Gas in galaxies as a crucial link between theory and observation
Gas plays a crucial role in the lives of galaxies. It is the raw fuel for new star formation, but it is also heated and sometimes expelled from galaxies by the massive stars that it has just brought to life. Increasingly powerful observations allow us to trace gas in and around galaxies, piecing together clues to their history in a way that is highly complementary to observing the stellar populations alone. This project will explore new ways to constrain the physics of galaxy formation by using our growing understanding of gas in the Universe. It is a rare opportunity to work with both simulations and observations. Depending on your preference, there is an opportunity to work either primarily with simulations from the GMGalaxies team (led by Andrew Pontzen), or to work primarily with an observational team (led by Amelie Saintonge). Either way, you will interact with both groups.
Exploring the relationship between the early Universe and today’s galaxies
We know that the observable properties of galaxies – their colours and shapes, for example – depend sensitively on their histories, which in turn are determined by inflationary density perturbations in the very early Universe. There is an opportunity to join the GMGalaxies team (https://gmgalaxies.org) to examine these fundamental links using a unique set of numerical tools. We pioneered “genetic modification” – which involves generating multiple, slightly different sets of early-Universe conditions from which a given galaxy will emerge. As each version of the Universe is evolved in its own computer simulation, the initial differences lead to contrasting evolutions; for instance, the galaxy might be formed earlier or later in the Universe's history, or undergo a different number of mergers with other galaxies. We study these variations and how they impact on the observed galaxy population. There are a broad range of available projects within this programme. There are opportunities to make comparisons to observations, to perform dynamical analyses of simulated galaxies, or to further develop our techniques using statistical and physical models of the very early Universe.
Contact: Prof Andrew Pontzen (a.pontzen AT ucl.ac.uk)
Origin and evolution of galactic nuclei in the environments of supermassive black holes
The nuclei of galaxies harbour vital clues to the environments of supermassive black holes that shape their evolution. The discovery and characterisation of the massive black hole at the heart of our own Galaxy was awarded a share of the 2020 Nobel Prize in Physics: this PhD project will study the supermassive black hole at the heart of the nearby Andromeda Galaxy (M31), and its environment.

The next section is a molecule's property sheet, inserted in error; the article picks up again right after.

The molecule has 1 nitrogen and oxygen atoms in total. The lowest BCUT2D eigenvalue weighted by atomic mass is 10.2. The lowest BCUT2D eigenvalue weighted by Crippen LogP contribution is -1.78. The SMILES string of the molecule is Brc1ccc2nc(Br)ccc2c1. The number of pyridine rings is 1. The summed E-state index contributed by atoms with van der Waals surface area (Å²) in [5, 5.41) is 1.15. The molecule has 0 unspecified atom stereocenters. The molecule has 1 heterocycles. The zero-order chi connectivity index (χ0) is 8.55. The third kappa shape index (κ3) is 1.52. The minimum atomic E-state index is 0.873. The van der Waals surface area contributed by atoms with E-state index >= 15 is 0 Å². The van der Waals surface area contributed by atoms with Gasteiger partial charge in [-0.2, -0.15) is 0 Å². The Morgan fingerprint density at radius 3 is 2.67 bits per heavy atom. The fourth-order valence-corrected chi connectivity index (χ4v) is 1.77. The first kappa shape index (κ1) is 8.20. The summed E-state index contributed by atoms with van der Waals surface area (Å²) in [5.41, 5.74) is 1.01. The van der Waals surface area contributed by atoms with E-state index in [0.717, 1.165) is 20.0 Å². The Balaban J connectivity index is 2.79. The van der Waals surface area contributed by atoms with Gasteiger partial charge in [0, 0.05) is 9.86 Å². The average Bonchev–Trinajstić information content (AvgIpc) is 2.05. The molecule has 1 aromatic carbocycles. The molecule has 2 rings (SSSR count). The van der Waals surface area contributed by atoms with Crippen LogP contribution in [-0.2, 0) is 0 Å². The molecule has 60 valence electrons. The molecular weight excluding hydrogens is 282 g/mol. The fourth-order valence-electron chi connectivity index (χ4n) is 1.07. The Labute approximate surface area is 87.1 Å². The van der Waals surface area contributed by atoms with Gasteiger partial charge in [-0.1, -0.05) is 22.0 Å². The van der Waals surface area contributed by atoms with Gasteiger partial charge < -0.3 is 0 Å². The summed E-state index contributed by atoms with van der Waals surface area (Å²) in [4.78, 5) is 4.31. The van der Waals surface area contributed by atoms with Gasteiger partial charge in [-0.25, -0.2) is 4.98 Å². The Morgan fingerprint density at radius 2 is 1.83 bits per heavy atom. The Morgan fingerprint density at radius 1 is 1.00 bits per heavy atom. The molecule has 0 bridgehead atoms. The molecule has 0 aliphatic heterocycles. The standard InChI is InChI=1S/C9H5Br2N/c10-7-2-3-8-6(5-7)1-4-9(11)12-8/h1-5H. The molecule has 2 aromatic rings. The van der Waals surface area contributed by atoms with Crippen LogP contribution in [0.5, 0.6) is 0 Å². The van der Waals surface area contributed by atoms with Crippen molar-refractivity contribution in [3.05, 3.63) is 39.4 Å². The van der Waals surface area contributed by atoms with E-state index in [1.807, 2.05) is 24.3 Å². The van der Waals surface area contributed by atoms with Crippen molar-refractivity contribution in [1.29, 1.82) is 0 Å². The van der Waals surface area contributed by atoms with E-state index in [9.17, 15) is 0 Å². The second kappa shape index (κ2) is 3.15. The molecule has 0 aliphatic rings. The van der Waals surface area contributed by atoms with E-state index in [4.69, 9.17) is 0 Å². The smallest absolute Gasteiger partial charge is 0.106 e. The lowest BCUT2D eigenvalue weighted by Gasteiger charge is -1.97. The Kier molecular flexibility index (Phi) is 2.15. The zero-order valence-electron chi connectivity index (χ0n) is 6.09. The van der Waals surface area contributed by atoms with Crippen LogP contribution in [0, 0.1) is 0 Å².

The project will utilize high-resolution (0.1” ~ 0.4 pc) observations of the nucleus of M31 obtained with the OSIRIS integral field spectrograph from the W. M. Keck Observatory. This unique data set gives us a full spectrum and line-of-sight dynamical information at every spatial pixel over a 2D (1.5” x 3.5”) field of view. These data yield an unprecedented view into the origin of a precessing eccentric disk of stars that is thought to surround the nuclear black hole. It is already clear that the observed dynamical structure cannot be completely reproduced by current models, and this PhD project will carry out the sophisticated modelling that is required by the new data (including multiple stellar populations and self-gravity of the disk). The project can be extended in different directions, for instance to study data sets on the nuclei of other galaxies, or comparison with our own Milky Way centre, where a Hubble Space Telescope data set of the proper motions of all the stars over the central 2’ (r=1’ = ~2.5 pc) including both the young and old stars is available (from the above-mentioned Nobel prize-winning work). Depending on the interests of the student the work can also be extended in more theoretical directions, such as developing dynamical tests for precession in thick stellar disks. The project will involve collaboration with the group of Prof Jessica Lu at UC Berkeley and prepare the student for a rapidly evolving field: extremely large telescopes (ELTs) are poised to give us access to similar M31-like spatial scales in many other galaxies, and the Nancy Grace Roman Space Telescope will give us unprecedented insights into the heart of our own Galaxy.
Contact: Prof Hiranya Peiris (h.peiris AT ucl.ac.uk)
Related projects are also advertised under Cosmology & Surveys.